Chester Tomski, “Parole Vio & Auto Theft”, 15 January 1939

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Chester Tomski.jpg

Chester Tomski ran away from home at the age of thirteen. He hitchhiked around the Franklin and Oil City area, stealing what he could to get by—like the $2 in the pocketbook he took from ten-year-old Bernice Hazlett—and selling stolen bikes for $1.50 or so. He was caught after a week and sent home.

Four years later, when he was seventeen, Chester was arrested behind the wheel of a car he’d stolen from the parking lot of the Mathews conveyor company. He’d been practicing his driving all day, going up and down the back roads between New Castle and Ellwood City, and the car was in a bad way. He was given six months in Huntingdon reformatory. He went there the same day his father, Frank, started his own six-month sentence in the Alleghenny workhouse, for selling liquor without a license.

Chester started stealing cars again within weeks of his release. The police went to his parents’ house, where he’d been living since he got out, but he wasn’t there. He had left home as soon as he heard the police were looking for him, taking with him his father’s only suit, which he stole while Frank was out.

On the fourth of May, an off-duty policeman called Thomas Boyle was taking his wife for a drive in the country when he noticed a stolen Plymouth at a sandbank on the road beyond the Moffatt school. Chester was sitting behind the wheel. Chester saw officer Boyle recognise him and started his engine, taking off across Hickory Heights to the Harlansburg road.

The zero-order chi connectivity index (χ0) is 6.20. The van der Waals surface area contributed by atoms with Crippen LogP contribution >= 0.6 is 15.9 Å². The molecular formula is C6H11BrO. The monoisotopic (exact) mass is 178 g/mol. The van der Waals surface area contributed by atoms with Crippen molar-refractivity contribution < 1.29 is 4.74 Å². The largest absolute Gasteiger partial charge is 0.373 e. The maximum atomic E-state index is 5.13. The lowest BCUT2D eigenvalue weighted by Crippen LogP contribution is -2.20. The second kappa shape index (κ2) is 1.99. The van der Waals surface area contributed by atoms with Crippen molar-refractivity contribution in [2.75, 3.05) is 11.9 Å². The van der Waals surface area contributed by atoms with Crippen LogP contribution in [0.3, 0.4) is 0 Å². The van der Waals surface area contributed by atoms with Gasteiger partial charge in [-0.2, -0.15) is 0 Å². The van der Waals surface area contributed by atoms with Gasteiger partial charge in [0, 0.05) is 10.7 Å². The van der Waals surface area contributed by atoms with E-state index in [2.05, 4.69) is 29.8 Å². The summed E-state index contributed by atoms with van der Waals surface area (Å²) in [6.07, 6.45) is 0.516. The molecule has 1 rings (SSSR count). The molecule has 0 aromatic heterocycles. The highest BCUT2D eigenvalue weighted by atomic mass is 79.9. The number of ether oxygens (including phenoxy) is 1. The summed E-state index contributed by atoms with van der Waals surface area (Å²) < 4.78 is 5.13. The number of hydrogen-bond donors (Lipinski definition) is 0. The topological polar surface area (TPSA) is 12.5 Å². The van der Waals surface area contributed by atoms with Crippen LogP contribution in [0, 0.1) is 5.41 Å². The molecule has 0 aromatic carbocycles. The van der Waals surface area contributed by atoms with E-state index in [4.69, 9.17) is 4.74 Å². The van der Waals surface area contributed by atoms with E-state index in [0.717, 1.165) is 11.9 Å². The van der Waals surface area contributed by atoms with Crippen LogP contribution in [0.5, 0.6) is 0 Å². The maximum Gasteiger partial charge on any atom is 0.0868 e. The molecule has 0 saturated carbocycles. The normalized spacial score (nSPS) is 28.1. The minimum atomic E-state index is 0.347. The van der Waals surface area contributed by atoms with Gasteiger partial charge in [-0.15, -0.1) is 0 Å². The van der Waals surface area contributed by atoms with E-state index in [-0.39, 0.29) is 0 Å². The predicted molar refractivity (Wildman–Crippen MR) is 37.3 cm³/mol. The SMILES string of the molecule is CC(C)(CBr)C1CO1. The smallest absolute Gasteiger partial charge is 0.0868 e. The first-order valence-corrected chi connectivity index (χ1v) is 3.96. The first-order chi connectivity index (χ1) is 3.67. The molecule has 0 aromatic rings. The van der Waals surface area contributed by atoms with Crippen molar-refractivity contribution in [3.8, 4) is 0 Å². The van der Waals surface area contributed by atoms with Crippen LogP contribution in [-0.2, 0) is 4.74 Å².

Boyle went after Chester along the dirt roads towards East Brook. Chester ditched the Plymouth and ran into a swamp. Boyle found him hiding under some bushes. The next day, Chester pled guilty to larceny of an auto, hoping for a light sentence. Once all the auto thefts and parole violations were taken into account (as well as a bungled escape attempt while he was awaiting trial), he ended up with ten to twenty years.

Chester spent all of the forties and fifties in jail—he was given extra time when he was caught trying to saw his way out of the Western penitentiary in 1955. By 1966, he was out on parole, but he was sent back to jail when he was caught driving a stolen car in Shenango township, just outside New Castle. By the time he got out of jail again he was over fifty and he had seen about as much of life outside of an institution as most of the boys he was at school with had seen by their early twenties. From the day in 1937 when, at the age of seventeen, he had been sentenced for stealing the car from outside Mathews conveyor, he had been either in custody or on parole.

Chester went back inside for the last time in 1973, after he burgled a furniture store in Rimersburg. He died at the age of fifty-nine, not long after he was finally released.

Sources: Franklin News-Herald (2 March 1933, “Two Boys Arrested After Several Petty Thefts”; 20 March 1933, “Oil City Happenings In Brief”); New Castle News (17 July 1937,”Youth Held On Car Theft Charge”; 17 January 1939, “Pleads Guilty; Sent To Jail”; 24 January 1939, “Confesses To Having Stolen Several Cars”; 6 May 1940, “Tomski Caught”; 21 May 1940, “Youth Returns To County Jail”; 21 May 1940, “Four Prisoners Are Blamed For Trying General Jail Break”; 3 Jan 1966, “Man Jailed After Police Chase, Crash”); Oil City Derrick, 27 March 1973, “2 Held For Burglary In Rimersburg”.


  1. renee ald says